Will this be your Golden Age?

Your golden age - image for article by Greg Alder

Imagine it’s 3016. People are looking at the history the world. They are examining your place (or your company’s or your community’s place) in it.

They are looking back to this year, 2016, at what is regarded as the birth of your Golden Age. They are studying the decisions, achievements or events that were the catalyst for this blossoming.

Because we’re imagining things a thousand years from now, let’s also imagine that you have the power to determine what markers will define your Golden Age.

So how would you define this great period?

Would you define your Golden Age as a period of enormous profitability? That’s a perfectly acceptable marker. Venice’s Golden Age was one of great wealth.

So where did this profitability come from? Were more people clamouring for your services and products? Why? What made them so special? So desirable?

Was your profitability the result of IP? IP is another way you might define your Golden Age. In his Golden Age, Thomas Edison held thousands of patents.

How did your intellectual properties come about? Were you solving problems in powerful proprietorial ways? Ways that no-one else could copy? Did you change the way products were constructed? Or packaged? Or applied? What innovation made them unique? Why were you granted a patent?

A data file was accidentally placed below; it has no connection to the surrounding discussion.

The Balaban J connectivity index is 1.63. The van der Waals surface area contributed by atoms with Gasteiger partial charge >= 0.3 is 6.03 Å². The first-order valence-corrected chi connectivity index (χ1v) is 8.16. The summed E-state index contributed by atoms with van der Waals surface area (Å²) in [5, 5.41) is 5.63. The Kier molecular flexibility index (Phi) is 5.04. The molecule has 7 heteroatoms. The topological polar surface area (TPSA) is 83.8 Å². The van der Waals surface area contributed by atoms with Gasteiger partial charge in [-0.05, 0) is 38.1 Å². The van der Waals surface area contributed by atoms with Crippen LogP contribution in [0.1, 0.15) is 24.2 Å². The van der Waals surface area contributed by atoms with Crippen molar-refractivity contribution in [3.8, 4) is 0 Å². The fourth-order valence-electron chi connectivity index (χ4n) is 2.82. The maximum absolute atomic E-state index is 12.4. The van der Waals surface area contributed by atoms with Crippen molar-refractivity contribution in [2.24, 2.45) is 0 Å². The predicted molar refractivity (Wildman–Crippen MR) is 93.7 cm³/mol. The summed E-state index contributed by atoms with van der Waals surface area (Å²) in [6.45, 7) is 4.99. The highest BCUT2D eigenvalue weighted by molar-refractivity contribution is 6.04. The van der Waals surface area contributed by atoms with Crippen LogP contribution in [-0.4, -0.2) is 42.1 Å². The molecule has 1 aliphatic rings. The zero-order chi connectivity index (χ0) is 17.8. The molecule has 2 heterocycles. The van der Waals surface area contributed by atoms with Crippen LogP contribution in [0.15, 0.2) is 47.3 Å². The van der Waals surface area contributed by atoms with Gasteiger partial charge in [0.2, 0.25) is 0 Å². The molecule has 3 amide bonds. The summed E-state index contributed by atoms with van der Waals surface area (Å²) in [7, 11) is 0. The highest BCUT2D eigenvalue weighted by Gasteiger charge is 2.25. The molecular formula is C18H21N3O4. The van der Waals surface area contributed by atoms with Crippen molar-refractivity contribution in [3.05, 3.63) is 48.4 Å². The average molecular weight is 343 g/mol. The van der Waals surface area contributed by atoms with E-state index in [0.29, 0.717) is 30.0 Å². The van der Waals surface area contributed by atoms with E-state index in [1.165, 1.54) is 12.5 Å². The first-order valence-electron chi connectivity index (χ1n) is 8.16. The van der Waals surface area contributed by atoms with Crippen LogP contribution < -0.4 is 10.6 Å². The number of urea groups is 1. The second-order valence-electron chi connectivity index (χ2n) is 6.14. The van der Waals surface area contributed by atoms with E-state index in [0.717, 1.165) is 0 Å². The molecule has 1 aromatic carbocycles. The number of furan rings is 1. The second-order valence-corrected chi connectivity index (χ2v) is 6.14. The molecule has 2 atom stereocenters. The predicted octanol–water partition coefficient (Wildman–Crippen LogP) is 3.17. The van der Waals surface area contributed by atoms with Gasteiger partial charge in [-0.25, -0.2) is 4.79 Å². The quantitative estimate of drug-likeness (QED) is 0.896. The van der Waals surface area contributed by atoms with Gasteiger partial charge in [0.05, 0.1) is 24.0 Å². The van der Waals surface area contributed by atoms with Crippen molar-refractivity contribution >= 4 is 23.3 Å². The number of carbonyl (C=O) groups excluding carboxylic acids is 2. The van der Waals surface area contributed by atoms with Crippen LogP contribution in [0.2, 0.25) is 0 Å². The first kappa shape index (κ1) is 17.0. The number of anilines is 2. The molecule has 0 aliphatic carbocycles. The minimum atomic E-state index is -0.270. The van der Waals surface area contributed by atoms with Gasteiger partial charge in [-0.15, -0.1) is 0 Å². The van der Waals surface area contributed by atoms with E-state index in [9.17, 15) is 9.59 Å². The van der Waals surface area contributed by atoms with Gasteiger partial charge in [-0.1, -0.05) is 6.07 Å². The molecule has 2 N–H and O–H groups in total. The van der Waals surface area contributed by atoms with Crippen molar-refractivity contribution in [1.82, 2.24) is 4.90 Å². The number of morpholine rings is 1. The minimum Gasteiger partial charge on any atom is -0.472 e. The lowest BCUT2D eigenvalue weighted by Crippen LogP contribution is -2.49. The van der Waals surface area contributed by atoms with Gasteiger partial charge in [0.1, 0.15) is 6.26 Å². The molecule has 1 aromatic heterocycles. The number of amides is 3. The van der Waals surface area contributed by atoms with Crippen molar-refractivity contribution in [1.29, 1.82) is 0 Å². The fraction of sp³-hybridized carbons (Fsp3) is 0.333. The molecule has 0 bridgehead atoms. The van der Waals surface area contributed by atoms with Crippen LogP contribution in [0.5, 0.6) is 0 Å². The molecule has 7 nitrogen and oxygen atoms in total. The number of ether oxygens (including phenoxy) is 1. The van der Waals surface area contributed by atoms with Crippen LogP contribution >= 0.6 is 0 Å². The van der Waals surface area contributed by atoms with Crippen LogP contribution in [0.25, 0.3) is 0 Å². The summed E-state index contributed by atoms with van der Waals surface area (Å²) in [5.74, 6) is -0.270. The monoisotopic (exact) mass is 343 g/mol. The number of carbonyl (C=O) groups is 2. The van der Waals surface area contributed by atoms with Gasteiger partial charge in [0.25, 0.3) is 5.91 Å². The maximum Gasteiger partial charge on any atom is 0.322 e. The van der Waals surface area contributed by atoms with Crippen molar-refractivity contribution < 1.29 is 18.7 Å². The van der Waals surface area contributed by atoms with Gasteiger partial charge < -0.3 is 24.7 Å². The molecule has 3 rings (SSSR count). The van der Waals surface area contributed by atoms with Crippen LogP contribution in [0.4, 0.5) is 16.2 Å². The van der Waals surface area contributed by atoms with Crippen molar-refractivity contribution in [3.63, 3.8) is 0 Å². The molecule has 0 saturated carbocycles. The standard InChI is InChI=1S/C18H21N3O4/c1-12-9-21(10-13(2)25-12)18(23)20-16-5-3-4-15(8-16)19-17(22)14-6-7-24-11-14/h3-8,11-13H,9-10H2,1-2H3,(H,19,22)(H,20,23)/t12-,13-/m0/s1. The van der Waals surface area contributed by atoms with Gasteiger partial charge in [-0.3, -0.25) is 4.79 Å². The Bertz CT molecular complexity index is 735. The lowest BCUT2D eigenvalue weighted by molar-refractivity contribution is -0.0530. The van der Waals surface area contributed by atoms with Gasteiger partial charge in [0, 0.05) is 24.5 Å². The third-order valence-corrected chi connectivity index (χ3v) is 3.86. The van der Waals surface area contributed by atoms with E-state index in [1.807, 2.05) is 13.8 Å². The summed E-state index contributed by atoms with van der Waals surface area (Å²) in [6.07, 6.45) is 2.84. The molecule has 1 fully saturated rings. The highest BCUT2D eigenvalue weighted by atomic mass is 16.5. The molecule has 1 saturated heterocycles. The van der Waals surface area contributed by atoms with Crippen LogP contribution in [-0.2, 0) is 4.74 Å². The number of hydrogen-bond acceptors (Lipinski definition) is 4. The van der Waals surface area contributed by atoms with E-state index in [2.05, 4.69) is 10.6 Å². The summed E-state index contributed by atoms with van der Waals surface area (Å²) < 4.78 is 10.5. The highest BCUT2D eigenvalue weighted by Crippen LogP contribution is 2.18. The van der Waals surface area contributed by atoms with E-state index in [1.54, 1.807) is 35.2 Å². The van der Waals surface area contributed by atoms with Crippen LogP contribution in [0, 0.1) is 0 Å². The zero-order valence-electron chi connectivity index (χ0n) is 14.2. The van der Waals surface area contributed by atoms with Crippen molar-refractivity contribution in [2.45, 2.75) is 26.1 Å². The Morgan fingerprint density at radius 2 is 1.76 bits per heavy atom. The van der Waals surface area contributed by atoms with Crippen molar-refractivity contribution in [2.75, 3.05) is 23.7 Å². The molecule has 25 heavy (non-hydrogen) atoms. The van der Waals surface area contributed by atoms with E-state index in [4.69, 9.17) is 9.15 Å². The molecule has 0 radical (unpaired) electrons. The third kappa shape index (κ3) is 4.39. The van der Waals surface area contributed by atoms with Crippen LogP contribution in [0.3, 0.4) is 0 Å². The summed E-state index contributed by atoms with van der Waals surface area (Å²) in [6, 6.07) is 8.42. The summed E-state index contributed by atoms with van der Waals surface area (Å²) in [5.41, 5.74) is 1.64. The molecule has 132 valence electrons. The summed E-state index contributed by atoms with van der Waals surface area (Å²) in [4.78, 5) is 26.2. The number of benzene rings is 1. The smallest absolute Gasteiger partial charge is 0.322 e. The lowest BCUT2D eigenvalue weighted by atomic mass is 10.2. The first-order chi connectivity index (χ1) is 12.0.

Talking of innovation, could this be your marker for a Golden Age? Is your Golden Age a period of great and sustained invention? Were you better than others at bringing breakthroughs to market? Doing that over a period of time would certainly indicate a Golden Age.

Hold on a moment.

Where did these innovations come from? If IP is the end product of innovation, and innovation is the process of implementing ideas, surely something kickstarted the process?

If you decided that profitability or IP or innovation were the characteristics that define your Gold Age, you’re missing the element that makes each of these possible.



Without them you have no great wealth, no IP and no innovation.

So your Golden Age started with an idea.

The next question, then. How did you ignite this creativity?

You started by creating a fertile environment in which ideas flourished.

You surrounded yourself with creative minds from diverse fields.

You showed those around you how to unleash their inner creativity.

You provided them with dedicated creative thinking time.

You equipped them with the tools to create on demand.

You allowed them to fail in order to succeed.

A Golden Age starts with the flicker of an idea. Followed by another. And another. And another. It’s a creative fire. You have the power to start that fire.

Imagine being acknowledged in a thousand years as the person who launched the Golden Age of Smith & Partners or Smith City.

A crazy idea? Every great invention started life as a crazy idea.

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